The Blue Carbon Lab, with the help of local consultants, is working with the Seychelles Ministry of Environment, Energy and Climate Change (MEECC) to derive the first estimate of mangrove blue carbon in Seychelles. This archipelagic nation is home to incredible biodiversity, particularly in its coral reefs and coastal wetlands, and mangroves are widely distributed across the islands. Mangrove forests face extreme threats from warming oceans, pollution, habitat destruction and human exploitation worldwide, and there is a real danger they could be completely destroyed within the next century without continued conservation efforts.
With an estimated 29 km2 of mangrove forests in a country with a land area of 452 km2 across numerous islands, over 6% of the landmass of Seychelles is made up of mangroves. For the first time ever, the carbon stored in these ecosystems is being quantified, further exemplifying their value and emphasizing the need for their conservation and restoration. These estimates will also be used to support Seychelles Nationally Determined Contributions for the United Nations Framework Convention on Climate Change (UNFCCC).
The outputs of this project include the results of extensive fieldwork carried out across the Seychelles. Researchers identified 17 different sites within representative mangrove habitats on both the inner and outer islands for the sampling of above-ground biomass and soil organic carbon. This included the extensive mangrove systems of the World Heritage Site of Aldabra Atoll.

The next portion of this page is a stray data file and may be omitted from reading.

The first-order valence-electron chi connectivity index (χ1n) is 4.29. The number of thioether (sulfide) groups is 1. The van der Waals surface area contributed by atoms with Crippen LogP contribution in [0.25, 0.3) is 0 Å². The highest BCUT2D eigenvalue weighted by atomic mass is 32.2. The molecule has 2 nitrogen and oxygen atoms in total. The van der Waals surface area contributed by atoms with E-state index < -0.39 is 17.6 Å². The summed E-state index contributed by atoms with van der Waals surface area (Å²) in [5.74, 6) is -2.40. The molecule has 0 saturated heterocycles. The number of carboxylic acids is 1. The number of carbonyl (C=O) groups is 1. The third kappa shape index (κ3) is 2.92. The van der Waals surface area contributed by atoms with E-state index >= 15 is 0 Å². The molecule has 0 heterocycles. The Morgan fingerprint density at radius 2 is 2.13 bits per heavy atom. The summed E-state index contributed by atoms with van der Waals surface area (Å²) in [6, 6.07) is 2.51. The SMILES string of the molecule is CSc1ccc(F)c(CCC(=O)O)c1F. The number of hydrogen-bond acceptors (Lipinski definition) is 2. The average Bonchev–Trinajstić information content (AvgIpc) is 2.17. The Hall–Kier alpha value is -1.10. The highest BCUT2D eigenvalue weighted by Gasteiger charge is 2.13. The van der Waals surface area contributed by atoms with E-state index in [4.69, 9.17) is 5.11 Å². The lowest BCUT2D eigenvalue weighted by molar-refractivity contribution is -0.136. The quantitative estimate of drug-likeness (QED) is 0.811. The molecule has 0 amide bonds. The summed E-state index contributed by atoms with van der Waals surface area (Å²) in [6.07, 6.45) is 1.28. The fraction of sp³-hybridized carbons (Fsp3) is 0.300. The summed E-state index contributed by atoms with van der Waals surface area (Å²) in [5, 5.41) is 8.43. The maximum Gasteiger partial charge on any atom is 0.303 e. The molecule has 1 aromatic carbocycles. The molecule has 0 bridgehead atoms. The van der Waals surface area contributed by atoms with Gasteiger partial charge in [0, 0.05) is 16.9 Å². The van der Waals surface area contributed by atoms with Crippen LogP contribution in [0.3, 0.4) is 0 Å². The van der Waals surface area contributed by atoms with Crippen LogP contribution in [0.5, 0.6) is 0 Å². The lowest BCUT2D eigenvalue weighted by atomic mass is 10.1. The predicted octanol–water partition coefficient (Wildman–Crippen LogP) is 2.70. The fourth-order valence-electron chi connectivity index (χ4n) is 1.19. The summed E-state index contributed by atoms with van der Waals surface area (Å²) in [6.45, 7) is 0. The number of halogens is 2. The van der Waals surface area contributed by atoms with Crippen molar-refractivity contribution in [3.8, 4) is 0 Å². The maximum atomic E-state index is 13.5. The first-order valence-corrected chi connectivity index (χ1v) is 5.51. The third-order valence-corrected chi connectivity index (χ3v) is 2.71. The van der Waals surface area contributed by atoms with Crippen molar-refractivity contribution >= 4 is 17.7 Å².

The fieldwork at these sites took over 50 days and included recording data on the above ground biomass of mangroves including size, species and density of live mangrove trees, counting and categorising dead mangroves and counting mangrove seedlings. In addition, up to 1-metre-deep soil cores were collected at each site.
Back at the SAA laboratory, Dr. Barry Nourice sliced these cores into sections and analysed the carbon content via Loss on Ignition (LOI). The soil samples were burned at two different temperatures in a muffled furnace to determine organic and inorganic carbon content. A calibration curve was created using soil samples that were analysed for LOI and CN to convert LOI (organic matter) to carbon content (% carbon).
The results will be presented in a final report, which will include an estimate for the potential total carbon stocks in mangroves. Total aboveground carbon stocks will be estimated through species-specific allometric equations identified during the literature review. Total soil organic carbon will be determined through spatial analysis and modelling, which is currently underway. This report will include maps displaying the distribution of carbon stocks stored in Seychelles’ mangrove forests.
This project is funded through the Third South West Indian Ocean Fisheries Governance and Shared Growth Project (SWIOFish3), which is part of a broader World Bank programme.